winnerPlayerLabel = (TextView) findViewById(R.id.winnerPlayerLabel);
        winnerPlayerViewGroup = findViewById(R.id.winnerPlayerViewGroup);
        buttonGrid = (ViewGroup) findViewById(R.id.buttonGrid);

        model = new Board();
    }

    /**
     * Here we inflate and attach our reset button in the menu.
     */
    @Override
    public boolean onCreateOptionsMenu(Menu menu) {
        MenuInflater inflater = getMenuInflater();
        inflater.inflate(R.menu.menu_tictactoe, menu);
        return true;
    }
    /**
     *  We tie the reset() action to the reset tap event.
     */
    @Override
    public boolean onOptionsItemSelected(MenuItem item) {
        switch (item.getItemId()) {
            case R.id.action_reset:
                reset();
                return true;
            default:
                return super.onOptionsItemSelected(item);
        }
    }

    /**
     *  When the view tells us a cell is clicked in the tic tac toe board,
     *  this method will fire. We update the model and then interrogate it's state
     *  to decide how to proceed.  If X or O won with this move, update the view
     *  to display this and otherwise mark the cell that was clicked.
     */
    public void onCellClicked(View v) {

        Button button = (Button) v;

        int row = Integer.valueOf(tag.substring(0,1));
        int col = Integer.valueOf(tag.substring(1,2));

        Player playerThatMoved = model.mark(row, col);

        if(playerThatMoved != null) {
            button.setText(playerThatMoved.toString());
            if (model.getWinner() != null) {
                winnerPlayerLabel.setText(playerThatMoved.toString());
                winnerPlayerViewGroup.setVisibility(View.VISIBLE);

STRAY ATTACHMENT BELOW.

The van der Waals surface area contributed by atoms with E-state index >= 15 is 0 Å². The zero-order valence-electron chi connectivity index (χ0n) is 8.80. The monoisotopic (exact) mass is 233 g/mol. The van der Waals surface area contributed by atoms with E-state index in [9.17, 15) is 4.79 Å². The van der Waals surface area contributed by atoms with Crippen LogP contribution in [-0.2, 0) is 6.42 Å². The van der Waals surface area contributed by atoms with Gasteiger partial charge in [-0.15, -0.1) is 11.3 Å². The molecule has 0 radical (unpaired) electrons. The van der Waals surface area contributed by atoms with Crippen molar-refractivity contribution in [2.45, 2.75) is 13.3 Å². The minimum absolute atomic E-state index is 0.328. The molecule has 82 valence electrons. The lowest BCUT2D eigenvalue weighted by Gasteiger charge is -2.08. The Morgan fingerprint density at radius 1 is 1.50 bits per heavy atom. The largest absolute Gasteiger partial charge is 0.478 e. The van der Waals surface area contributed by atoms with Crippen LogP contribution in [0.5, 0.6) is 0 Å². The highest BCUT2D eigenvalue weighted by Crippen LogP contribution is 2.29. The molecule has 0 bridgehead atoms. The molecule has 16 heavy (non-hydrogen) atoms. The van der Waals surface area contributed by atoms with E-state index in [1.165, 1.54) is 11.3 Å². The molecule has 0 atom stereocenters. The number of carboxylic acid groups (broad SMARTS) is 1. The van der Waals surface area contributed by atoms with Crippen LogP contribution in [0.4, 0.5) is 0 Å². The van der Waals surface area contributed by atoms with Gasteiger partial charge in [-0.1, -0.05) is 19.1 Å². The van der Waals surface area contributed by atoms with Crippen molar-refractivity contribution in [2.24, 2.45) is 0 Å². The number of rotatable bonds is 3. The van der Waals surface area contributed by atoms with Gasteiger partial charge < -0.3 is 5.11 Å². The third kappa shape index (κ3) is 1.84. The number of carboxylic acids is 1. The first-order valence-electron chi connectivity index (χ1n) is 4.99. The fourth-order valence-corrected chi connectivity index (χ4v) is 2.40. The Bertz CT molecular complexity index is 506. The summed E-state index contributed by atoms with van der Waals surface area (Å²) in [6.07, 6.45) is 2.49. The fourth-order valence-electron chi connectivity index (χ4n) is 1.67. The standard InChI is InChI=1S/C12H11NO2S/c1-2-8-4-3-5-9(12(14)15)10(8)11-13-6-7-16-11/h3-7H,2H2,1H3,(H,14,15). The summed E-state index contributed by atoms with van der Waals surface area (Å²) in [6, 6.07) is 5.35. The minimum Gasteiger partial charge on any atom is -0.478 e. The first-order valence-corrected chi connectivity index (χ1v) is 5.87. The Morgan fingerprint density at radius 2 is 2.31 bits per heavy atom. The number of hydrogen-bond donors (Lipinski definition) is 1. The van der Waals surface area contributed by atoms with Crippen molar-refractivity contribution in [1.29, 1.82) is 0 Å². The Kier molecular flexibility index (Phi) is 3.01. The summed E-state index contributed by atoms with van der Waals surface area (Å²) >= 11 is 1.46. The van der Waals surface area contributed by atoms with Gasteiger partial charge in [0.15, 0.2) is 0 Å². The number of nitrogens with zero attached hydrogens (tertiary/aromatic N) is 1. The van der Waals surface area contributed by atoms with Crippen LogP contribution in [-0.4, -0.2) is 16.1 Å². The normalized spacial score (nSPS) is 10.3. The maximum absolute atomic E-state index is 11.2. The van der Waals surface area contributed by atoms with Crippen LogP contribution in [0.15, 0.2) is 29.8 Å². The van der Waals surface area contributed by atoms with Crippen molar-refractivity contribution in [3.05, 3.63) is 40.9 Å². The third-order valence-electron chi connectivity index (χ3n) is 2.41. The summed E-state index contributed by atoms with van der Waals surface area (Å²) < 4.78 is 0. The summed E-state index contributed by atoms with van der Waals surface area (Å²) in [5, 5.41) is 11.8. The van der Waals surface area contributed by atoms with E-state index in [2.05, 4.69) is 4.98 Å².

}
        }

    }

    /**
     * On reset, we clear the winner label and hide it, then clear out each button.
     * We also tell the model to reset (restart) it's state.
     */
    private void reset() {
        winnerPlayerViewGroup.setVisibility(View.GONE);
        winnerPlayerLabel.setText("");

        model.restart();

        for( int i = 0; i < buttonGrid.getChildCount(); i++ ) {
            ((Button) buttonGrid.getChildAt(i)).setText("");
        }
    }
}

Evaluation

MVC does a great job of separating the model and view. Certainly the model can be easily tested because it’s not tied to anything and the view has nothing much to test at a unit testing level. The Controller has a few problems however.

Controller Concerns

  • Testability - The controller is tied so tightly to the Android APIs that it is difficult to unit test.
  • Modularity & Flexibility - The controllers are tightly coupled to the views. It might as well be an extension of the view. If we change the view, we have to go back and change the controller.
  • Maintenance - Over time, particularly in applications with anemic models, more and more code starts getting transferred into the controllers, making them bloated and brittle.

How can we address this? MVP to the rescue!

MVP

MVP breaks the controller up so that the natural view/activity coupling can occur without tying it to the rest of the “controller” responsibilities. More on this below, but let’s start again with a common definition of responsibilities as compared to MVC.

Model

Same as MVC / No change

View

The only change here is that the Activity/Fragment is now considered part of the view. We stop fighting the natural tendency for them to go hand in hand. Good practice is to have the Activity implement a view interface so that the presenter has an interface to code to. This eliminates coupling it to any specific view and allows simple unit testing with a mock implementation of the view.